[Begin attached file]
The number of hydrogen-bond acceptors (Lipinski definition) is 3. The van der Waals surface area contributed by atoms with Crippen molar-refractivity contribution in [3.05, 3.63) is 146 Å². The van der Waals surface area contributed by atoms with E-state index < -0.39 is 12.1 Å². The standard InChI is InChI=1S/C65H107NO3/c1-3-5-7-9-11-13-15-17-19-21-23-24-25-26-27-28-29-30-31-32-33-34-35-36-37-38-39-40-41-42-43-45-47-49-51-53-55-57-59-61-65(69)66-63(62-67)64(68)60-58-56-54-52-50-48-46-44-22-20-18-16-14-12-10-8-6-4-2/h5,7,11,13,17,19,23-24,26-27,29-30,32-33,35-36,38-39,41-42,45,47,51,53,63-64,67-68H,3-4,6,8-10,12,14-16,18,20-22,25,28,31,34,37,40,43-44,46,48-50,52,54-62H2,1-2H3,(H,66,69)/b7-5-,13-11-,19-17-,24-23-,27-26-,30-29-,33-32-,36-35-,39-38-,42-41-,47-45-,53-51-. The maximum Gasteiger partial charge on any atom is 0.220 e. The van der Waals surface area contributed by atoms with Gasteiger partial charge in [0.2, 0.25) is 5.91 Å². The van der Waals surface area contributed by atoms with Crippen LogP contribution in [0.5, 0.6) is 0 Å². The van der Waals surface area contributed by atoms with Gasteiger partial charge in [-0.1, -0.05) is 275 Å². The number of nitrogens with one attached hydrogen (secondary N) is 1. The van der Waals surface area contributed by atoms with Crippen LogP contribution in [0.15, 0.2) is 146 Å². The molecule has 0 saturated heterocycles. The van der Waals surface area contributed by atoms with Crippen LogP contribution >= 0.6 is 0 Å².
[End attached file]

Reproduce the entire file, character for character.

The number of hydrogen-bond acceptors (Lipinski definition) is 3. The van der Waals surface area contributed by atoms with Crippen molar-refractivity contribution in [3.05, 3.63) is 146 Å². The van der Waals surface area contributed by atoms with E-state index < -0.39 is 12.1 Å². The standard InChI is InChI=1S/C65H107NO3/c1-3-5-7-9-11-13-15-17-19-21-23-24-25-26-27-28-29-30-31-32-33-34-35-36-37-38-39-40-41-42-43-45-47-49-51-53-55-57-59-61-65(69)66-63(62-67)64(68)60-58-56-54-52-50-48-46-44-22-20-18-16-14-12-10-8-6-4-2/h5,7,11,13,17,19,23-24,26-27,29-30,32-33,35-36,38-39,41-42,45,47,51,53,63-64,67-68H,3-4,6,8-10,12,14-16,18,20-22,25,28,31,34,37,40,43-44,46,48-50,52,54-62H2,1-2H3,(H,66,69)/b7-5-,13-11-,19-17-,24-23-,27-26-,30-29-,33-32-,36-35-,39-38-,42-41-,47-45-,53-51-. The maximum Gasteiger partial charge on any atom is 0.220 e. The van der Waals surface area contributed by atoms with Gasteiger partial charge in [0.2, 0.25) is 5.91 Å². The van der Waals surface area contributed by atoms with Crippen LogP contribution in [0.5, 0.6) is 0 Å². The van der Waals surface area contributed by atoms with Gasteiger partial charge in [-0.1, -0.05) is 275 Å². The number of nitrogens with one attached hydrogen (secondary N) is 1. The van der Waals surface area contributed by atoms with Crippen LogP contribution in [0.15, 0.2) is 146 Å². The molecule has 0 saturated heterocycles. The van der Waals surface area contributed by atoms with Crippen LogP contribution >= 0.6 is 0 Å².